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Credit Card Payment UX Fail

April 7, 2011

So, I bank with and use one of their credit cards for the majority of my purchases.  Their credit cards are issued by FIA Card Services (MBNA), which was of course acquired by Bank of America in 2006; my current theory is it’s actually impossible not to have a credit card owned by Bank of America.  FIA’s online payment system is a textbook example of usability gone wrong.

Gripe Number 1

Rather than a normal human-being style logon with a username and password box, they’ve decided to divide the logon process into two pages.  On the first page, you enter your username.  You then click “Sign-in” and get a brand new page where you enter your password.  Of course, the password textbox is not given focus by default and it’s nowhere near the top of the tab order, so you have to grab your mouse and click on it.  Paul Fitts is turning over in his ergonomically perfected coffin I’m sure.  After typing in your password, you can press enter to logon.  Nowhere do they have the ability to save your login info, retain your session, or do anything that might be helpful to minimize this ridiculously protracted logon ritual.  Pretty much the only thing I ever do on this site is pay my credit card balance in full.  Being without a job and living off savings, I have no reason to keep a positive credit card balance.  I’m allowed three online payments per month, so I have to juggle them around strategically as not to incur any unnecessary finance charges.  The online payment experience is also designed to make use of as many unnecessary steps as possible, which leads me to gripe number two.

Gripe Number 2

From the home page (after their non-sensical logon rigmarole), you have to go through the following steps to make an online payment:

  1. Click which credit card you want to drill into (even though I only have one)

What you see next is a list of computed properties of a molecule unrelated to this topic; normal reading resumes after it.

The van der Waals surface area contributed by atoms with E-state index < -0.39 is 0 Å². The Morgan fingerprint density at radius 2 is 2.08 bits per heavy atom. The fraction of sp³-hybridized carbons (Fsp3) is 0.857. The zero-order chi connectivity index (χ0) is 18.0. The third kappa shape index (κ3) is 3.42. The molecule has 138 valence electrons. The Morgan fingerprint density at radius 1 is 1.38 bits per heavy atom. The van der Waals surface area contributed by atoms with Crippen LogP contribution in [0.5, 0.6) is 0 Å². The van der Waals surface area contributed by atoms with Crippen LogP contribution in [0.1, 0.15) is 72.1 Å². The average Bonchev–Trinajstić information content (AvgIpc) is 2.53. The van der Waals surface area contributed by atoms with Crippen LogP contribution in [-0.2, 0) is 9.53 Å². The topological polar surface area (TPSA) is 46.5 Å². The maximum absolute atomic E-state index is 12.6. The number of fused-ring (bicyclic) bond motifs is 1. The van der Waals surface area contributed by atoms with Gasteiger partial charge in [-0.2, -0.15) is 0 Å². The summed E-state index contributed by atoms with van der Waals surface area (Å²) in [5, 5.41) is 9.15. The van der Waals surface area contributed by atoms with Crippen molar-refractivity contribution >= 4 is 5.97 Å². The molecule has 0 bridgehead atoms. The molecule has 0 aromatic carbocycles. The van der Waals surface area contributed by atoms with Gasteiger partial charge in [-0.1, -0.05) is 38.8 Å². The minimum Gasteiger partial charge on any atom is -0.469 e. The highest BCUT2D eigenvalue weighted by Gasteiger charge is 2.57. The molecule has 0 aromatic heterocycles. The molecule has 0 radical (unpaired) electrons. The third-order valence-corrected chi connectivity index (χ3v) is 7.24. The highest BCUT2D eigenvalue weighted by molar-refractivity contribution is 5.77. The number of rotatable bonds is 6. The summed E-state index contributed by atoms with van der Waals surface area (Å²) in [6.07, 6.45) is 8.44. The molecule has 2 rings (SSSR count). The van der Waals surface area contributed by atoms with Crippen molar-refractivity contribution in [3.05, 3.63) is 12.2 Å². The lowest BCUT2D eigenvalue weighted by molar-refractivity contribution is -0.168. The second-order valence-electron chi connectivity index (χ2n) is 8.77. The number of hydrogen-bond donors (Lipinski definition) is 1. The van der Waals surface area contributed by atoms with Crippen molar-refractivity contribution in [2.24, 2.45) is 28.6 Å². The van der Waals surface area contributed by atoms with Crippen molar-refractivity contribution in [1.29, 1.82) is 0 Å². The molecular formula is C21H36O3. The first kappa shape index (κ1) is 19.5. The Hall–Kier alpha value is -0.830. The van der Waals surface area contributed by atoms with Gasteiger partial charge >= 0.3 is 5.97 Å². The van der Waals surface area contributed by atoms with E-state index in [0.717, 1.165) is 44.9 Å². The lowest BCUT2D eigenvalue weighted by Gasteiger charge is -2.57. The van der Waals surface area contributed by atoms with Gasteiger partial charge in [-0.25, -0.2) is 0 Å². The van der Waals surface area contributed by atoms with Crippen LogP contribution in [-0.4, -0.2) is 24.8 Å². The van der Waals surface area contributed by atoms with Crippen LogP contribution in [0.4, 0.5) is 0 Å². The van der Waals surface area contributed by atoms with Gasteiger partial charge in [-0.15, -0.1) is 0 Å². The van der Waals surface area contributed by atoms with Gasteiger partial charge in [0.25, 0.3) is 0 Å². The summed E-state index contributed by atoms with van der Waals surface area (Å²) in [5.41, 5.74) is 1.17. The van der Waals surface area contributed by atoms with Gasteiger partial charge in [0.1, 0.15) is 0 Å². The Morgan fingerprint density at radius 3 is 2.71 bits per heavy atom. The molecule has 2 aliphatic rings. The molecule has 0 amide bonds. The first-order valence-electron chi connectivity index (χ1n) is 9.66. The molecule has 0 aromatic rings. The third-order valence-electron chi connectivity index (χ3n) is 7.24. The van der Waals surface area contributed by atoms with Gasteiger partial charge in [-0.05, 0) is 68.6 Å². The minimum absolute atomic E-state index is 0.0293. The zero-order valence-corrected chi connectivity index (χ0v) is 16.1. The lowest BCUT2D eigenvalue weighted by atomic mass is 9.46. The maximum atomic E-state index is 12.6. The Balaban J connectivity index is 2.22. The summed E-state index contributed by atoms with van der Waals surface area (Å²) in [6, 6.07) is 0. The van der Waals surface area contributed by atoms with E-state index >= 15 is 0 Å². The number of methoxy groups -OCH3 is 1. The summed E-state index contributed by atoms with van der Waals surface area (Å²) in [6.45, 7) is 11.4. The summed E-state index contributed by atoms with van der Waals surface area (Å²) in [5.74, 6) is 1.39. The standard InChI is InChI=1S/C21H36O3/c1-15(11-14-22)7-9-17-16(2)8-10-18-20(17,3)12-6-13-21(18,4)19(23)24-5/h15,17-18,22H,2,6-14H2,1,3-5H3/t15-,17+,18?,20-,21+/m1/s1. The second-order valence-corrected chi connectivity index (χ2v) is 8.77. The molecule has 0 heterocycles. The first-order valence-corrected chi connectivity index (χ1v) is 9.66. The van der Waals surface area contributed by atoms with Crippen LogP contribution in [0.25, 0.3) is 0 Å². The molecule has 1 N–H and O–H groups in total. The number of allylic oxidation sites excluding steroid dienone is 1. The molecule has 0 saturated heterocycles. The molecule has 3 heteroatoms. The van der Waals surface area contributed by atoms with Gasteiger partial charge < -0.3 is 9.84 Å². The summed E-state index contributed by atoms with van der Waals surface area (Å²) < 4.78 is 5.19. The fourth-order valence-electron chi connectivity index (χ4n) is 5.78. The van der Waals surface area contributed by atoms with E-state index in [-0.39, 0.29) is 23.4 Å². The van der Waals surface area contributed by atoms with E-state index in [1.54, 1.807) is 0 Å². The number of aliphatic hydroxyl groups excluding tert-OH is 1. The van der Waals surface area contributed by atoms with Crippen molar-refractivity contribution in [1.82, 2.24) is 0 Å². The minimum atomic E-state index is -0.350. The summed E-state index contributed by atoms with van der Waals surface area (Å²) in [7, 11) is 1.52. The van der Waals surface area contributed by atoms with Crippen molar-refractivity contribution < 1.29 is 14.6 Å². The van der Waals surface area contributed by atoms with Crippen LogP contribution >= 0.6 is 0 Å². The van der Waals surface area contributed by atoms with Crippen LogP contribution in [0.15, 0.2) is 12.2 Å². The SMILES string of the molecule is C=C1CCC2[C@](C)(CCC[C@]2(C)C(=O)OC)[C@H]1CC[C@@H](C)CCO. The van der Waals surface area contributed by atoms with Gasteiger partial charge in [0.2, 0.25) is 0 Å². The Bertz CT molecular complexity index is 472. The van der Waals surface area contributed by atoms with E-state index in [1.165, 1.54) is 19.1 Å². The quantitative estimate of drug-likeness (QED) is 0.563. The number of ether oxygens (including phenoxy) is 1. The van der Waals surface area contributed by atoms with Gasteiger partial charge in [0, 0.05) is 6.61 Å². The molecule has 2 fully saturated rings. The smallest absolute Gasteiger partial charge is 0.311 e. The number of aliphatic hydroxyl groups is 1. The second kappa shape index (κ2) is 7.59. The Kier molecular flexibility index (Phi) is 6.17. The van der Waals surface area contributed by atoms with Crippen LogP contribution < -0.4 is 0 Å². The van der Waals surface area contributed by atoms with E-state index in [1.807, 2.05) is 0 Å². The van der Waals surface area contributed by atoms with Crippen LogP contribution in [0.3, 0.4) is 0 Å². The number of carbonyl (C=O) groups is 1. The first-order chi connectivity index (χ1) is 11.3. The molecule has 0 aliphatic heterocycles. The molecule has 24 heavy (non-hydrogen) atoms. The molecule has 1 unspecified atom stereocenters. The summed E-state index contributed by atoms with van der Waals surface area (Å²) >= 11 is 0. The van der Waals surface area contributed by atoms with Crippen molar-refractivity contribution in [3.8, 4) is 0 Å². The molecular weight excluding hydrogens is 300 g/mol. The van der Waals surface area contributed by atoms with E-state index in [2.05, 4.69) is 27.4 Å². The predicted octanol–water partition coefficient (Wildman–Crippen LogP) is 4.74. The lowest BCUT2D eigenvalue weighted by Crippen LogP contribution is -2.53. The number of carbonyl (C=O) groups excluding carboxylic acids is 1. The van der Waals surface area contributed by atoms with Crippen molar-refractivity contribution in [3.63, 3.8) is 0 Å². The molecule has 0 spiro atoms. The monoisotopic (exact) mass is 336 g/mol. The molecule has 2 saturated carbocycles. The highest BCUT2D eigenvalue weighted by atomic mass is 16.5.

2. Click Pay Online
  3. Go to a page that shows absolutely no new information, and click Pay This Account

You’re now at the page where you can pay your credit card balance, and presented with a Payment Date, which defaults to the date at the way end of your billing cycle.  It’s not as if I’m here to maybe make a payment today, or anything.  So now I have to click on this and change the date to today’s date.  The payment amount textbox is, of course, blank, so hopefully you have a great memory for numbers or you wrote down what your credit card balance was 3 pages back.  No where on this page does it say either the minimum payment due or the current balance.

I can, of course, see why they do these things.  FIA would rather I make my payments as late as possible, insuring more charges will have passed their grace period.  Not knowing what my balance is will provide a higher likelihood of me not paying my card in full.

So enough with this, I decided I just want to automatically pay my balance every 14 days.  Luckily, they have an “Auto-Pay” feature that should do exactly that, right?  Wrong.  This would be gripe three.

Gripe Number 3

The auto-pay feature allows you to pay your bill automatically either bi-weekly, monthly, bi-monthly, or semi-annually.  It has one box that says “Payment amount $:” where you can enter in the dollar amount to pay.  I decided to type in $5,000 here since my bi-weekly credit card charges would never exceed this amount.  The logical programmer side of me figured if my balance was under $5,000, they would simply pay the current balance on the card.  WRONG!

A few weeks later I decided to check on this.  When I logged on, I saw that my credit card bill was now negative $4,100!  They had swiped five grand from my checking account!  There were three more payments setup staggered every other week for another five grand a piece.

So let me get this straight, FIA.  To use your auto-pay feature, you have to magically know what your balance will be?  And if it’s under, they simply take the money anyway and leave you with a negative credit card balance?  It was then I realized this feature has absolutely nothing to do with customer convenience, it is simply designed to deter anyone from paying off a credit card, and hopefully leave people automatically making minimum payments on their exorbitant credit card balances for as long as possible.  I have no choice but to remember to logon every few weeks, jump through these hoops and pay off my card in full.  At this point, I’m thinking I should just go back to using a debit card.

The lesson here?  When designing a UI, don’t be evil.  You’ll just annoy bloggers who will write about your gratuitous usability sleaze.


From → Business

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